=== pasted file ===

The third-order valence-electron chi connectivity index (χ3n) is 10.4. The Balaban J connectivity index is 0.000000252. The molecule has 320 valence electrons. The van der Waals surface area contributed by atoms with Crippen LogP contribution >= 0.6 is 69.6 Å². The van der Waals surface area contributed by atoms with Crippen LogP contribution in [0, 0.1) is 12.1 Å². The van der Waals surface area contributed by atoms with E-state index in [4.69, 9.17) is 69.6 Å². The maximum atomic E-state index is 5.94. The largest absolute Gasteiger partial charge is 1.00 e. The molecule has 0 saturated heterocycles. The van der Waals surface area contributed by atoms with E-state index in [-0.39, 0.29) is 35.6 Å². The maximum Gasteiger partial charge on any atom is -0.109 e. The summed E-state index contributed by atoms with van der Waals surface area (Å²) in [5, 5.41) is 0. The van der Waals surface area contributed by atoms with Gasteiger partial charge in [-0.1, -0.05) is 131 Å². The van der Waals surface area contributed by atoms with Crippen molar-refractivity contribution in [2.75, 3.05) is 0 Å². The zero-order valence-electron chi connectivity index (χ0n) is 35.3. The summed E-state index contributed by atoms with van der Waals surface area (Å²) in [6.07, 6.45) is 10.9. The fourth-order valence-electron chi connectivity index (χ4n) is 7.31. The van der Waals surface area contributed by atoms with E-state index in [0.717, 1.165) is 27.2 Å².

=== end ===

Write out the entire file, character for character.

The third-order valence-electron chi connectivity index (χ3n) is 10.4. The Balaban J connectivity index is 0.000000252. The molecule has 320 valence electrons. The van der Waals surface area contributed by atoms with Crippen LogP contribution >= 0.6 is 69.6 Å². The van der Waals surface area contributed by atoms with Crippen LogP contribution in [0, 0.1) is 12.1 Å². The van der Waals surface area contributed by atoms with E-state index in [4.69, 9.17) is 69.6 Å². The maximum atomic E-state index is 5.94. The largest absolute Gasteiger partial charge is 1.00 e. The molecule has 0 saturated heterocycles. The van der Waals surface area contributed by atoms with E-state index in [-0.39, 0.29) is 35.6 Å². The maximum Gasteiger partial charge on any atom is -0.109 e. The summed E-state index contributed by atoms with van der Waals surface area (Å²) in [5, 5.41) is 0. The van der Waals surface area contributed by atoms with Gasteiger partial charge in [-0.1, -0.05) is 131 Å². The van der Waals surface area contributed by atoms with Crippen molar-refractivity contribution in [2.75, 3.05) is 0 Å². The zero-order valence-electron chi connectivity index (χ0n) is 35.3. The summed E-state index contributed by atoms with van der Waals surface area (Å²) in [6.07, 6.45) is 10.9. The fourth-order valence-electron chi connectivity index (χ4n) is 7.31. The van der Waals surface area contributed by atoms with E-state index in [0.717, 1.165) is 27.2 Å².